Israeli Defendant Denies Mobileye Insider Trading Charges
Amir Waldman, former vice president of Israel-based medical device company Syneron Medical, is being accused by the SEC of making over $4 million from insider trading in Mobileye securities
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According to the complaint, Mr. Waldman, a former vice president of Israel-based medical device company Syneron Medical, conducted "highly suspicious" trading in Mobileye securities that resulted in profits of at least $4.5 million, producing a return of 1883% in just six weeks.
Intel announced its $15.3 billion acquisition of Jerusalem-based automotive technologies company Mobileye on March 13, sending Mobileye’s share price up by 28% by the close of trading that day. The negotiations for the deal started in late January, and a non-disclosure agreement between Intel and Mobileye's founders Amnon Shashua and Ziv Aviram was signed on February 1.
The SEC alleges that Mr. Waldman's trading behavior and other circumstantial evidence mean that he received material nonpublic information ahead of the acquisition. The information allegedly came from a defendant in another case, Jerusalem resident James Shaoul, who is a personal friend of Mr. Shashua and his wife.
Earlier this month, a U.S. judge signed off on an SEC request for international assistance from Israel. The SEC is asking for the help of the Israeli Judicial Authorities in obtaining witness testimonies from Mr. Shaoul and four other Israeli residents.
Mr. Waldman’s lawyer Gregory S. Bruch claimed in the court filing that the SEC allegations of insider trading fail to meet the pleading standards of federal civil procedure rules and should, therefore, be dismissed.
First, he said, the complaint does not provide enough precise details to support the accusation that he did indeed receive inside information. Furthermore, his communication with the alleged tipper Mr. Shaoul does not align closely with the trades he made.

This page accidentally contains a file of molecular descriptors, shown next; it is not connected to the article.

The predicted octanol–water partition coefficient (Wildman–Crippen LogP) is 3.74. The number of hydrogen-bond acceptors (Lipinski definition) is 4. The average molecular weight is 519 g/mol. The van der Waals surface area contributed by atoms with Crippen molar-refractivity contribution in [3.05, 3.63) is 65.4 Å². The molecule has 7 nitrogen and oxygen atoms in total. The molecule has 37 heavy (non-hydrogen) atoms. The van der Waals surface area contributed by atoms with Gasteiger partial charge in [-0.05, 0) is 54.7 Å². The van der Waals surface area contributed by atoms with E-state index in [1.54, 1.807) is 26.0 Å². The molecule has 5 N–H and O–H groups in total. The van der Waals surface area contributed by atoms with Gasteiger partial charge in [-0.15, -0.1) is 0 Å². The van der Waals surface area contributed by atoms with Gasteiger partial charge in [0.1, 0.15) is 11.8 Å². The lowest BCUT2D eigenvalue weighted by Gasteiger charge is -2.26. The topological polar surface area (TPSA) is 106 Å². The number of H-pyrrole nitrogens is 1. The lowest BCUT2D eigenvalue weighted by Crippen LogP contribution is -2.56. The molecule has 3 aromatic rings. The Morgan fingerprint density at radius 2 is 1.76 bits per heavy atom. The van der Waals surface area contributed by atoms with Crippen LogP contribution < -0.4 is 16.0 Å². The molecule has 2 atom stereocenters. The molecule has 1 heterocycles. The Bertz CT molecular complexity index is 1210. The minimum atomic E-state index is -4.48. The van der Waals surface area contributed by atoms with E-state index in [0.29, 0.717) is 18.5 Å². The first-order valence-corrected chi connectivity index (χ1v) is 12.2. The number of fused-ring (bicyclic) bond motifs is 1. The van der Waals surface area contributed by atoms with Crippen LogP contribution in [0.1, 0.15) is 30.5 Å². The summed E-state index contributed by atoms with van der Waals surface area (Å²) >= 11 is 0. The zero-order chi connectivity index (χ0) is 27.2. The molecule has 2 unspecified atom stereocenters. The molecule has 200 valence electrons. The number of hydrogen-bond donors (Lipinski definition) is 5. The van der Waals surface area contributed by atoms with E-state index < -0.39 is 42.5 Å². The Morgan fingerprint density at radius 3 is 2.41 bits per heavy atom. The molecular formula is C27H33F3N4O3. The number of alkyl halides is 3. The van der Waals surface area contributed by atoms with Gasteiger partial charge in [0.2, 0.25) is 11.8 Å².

Second, Mr. Waldman said, if such insider information was indeed passed on to him, the SEC did not convincingly show that the action violated a fiduciary duty or that Mr. Waldman knew or should have known that it was a violation. The SEC does not claim to know what information was passed to him or when that information was passed, he added.
Another rebuttal offered by Mr. Waldman’s legal team is that the SEC claimed that the fraudulent intent could be inferred based on the timing and size of the trades and the profits Mr. Waldman allegedly made, but none of those actions are inherently suspicious in themselves. Moreover, the SEC did not take into account alternative explanations when making the complaint, according to the defense.
Mr. Waldman's legal representation also asked that allegations regarding the original two defendants in the second Mobileye insider trading case be struck from the complaint pertaining to Mr. Waldman, as no communication existed between the three men.
Filed April, the second complaint alleges that Richmond, Virginia residents Lawrence F. Cluff, Jr. and Roger E. Shaoul bought Mobileye securities prior to the March announcement and sold the shares for a profit of $925,000 after receiving instructions from Mr. Shaoul's brother James.